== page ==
This was the substance of the evidence which Bamberger’s lawyer and the detective would lay before the District Attorney-General on receiving the cable.
When Lady Maud stopped at Margaret’s house on her way to the theatre she had been dining at Princes’ with a small party of people, amongst whom Paul Griggs had found himself, and as there was no formality to hinder her from choosing her own place she had sat down next to him. The table was large and round, the sixty or seventy other diners in the room made a certain amount of noise, so that it was easy to talk in undertones while the conversation of the others was general.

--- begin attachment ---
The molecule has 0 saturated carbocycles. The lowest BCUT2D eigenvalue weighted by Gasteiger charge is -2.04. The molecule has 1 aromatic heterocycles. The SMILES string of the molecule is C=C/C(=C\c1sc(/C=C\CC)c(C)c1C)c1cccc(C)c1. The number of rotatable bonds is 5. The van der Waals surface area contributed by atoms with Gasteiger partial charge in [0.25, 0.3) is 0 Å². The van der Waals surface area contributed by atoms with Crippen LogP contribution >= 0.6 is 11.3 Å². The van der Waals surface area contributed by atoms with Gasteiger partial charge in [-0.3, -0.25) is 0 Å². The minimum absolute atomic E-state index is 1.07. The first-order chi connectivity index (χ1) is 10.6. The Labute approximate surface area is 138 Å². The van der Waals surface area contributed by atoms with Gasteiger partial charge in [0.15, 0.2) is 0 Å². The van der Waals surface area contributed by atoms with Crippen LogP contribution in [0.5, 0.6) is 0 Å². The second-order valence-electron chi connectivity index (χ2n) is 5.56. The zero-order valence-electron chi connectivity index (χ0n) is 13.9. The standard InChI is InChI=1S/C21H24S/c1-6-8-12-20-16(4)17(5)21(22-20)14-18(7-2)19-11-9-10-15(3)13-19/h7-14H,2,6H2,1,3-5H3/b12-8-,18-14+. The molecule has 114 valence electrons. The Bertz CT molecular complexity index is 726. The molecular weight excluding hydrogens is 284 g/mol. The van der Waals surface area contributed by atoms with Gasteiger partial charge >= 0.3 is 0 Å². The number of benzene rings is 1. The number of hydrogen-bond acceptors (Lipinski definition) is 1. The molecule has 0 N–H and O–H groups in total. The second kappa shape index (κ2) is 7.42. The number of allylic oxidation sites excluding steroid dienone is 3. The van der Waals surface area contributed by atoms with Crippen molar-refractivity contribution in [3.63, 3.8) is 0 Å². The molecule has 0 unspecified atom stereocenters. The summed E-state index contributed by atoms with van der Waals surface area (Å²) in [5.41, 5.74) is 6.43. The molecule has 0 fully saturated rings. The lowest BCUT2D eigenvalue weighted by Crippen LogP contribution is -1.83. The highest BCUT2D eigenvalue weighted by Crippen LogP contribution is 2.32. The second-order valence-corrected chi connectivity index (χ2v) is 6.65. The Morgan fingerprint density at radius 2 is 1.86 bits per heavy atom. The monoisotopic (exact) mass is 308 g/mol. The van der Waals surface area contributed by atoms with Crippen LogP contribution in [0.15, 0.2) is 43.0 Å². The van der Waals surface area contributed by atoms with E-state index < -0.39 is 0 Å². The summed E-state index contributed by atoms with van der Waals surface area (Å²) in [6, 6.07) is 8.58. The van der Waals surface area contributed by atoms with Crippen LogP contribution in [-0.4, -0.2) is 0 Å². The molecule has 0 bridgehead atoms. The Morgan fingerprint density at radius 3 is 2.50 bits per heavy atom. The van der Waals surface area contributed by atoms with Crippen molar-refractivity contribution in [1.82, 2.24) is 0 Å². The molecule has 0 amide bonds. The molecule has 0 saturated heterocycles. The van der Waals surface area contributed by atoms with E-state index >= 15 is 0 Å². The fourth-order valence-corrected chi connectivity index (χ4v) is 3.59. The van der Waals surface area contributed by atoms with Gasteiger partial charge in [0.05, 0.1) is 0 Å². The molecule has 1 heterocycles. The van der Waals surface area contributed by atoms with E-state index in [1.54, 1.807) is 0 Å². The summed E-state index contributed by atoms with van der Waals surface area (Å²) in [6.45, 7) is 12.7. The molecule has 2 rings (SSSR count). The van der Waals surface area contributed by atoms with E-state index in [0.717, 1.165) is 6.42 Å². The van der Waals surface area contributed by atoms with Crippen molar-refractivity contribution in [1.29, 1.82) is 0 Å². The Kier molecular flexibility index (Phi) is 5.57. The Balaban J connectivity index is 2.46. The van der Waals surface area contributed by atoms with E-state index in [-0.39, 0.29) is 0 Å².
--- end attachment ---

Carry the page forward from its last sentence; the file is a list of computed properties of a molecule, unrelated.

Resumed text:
The veteran man of letters was an old acquaintance of Lady Maud’s; and as she made no secret of her friendship with Rufus Van Torp, it was not surprising that Griggs should warn her of the latter’s danger. As he had expected when he left New York, he had received a visit from a ‘high-class’ detective, who came to find out what he knew about Miss Bamberger’s death. This is a bad world, as we all know, and it is made so by a good many varieties of bad people. As Mr. Van Torp had said to Logotheti, ‘different kinds of cats have different kinds of ways,’ and the various classes of criminals are pursued by various classes of detectives. Many are ex-policemen, and make up the pack that hunts the well-dressed lady shop-lifter, the gentle pickpocket, the agile burglar, the Paris Apache, and the common murderer of the Bill Sykes type; they are good dogs in their way, if you do not press them, though they are rather apt to give tongue. But when they are not ex-policemen, they are always ex-something else, since there is no college for detectives, and it is not probable that any young man ever deliberately began life with the intention of becoming one. Edgar Poe invented the amateur detective, and modern writers have developed him till he is a familiar and always striking figure in fiction and on the stage. Whether he really exists or not does not matter. I have heard a great living painter ask the question: What has art to do with truth? But as a matter of fact Paul Griggs, who had seen a vast deal, had never met an amateur detective; and my own impression is that if one existed he would instantly turn himself into a professional because it would be so very profitable.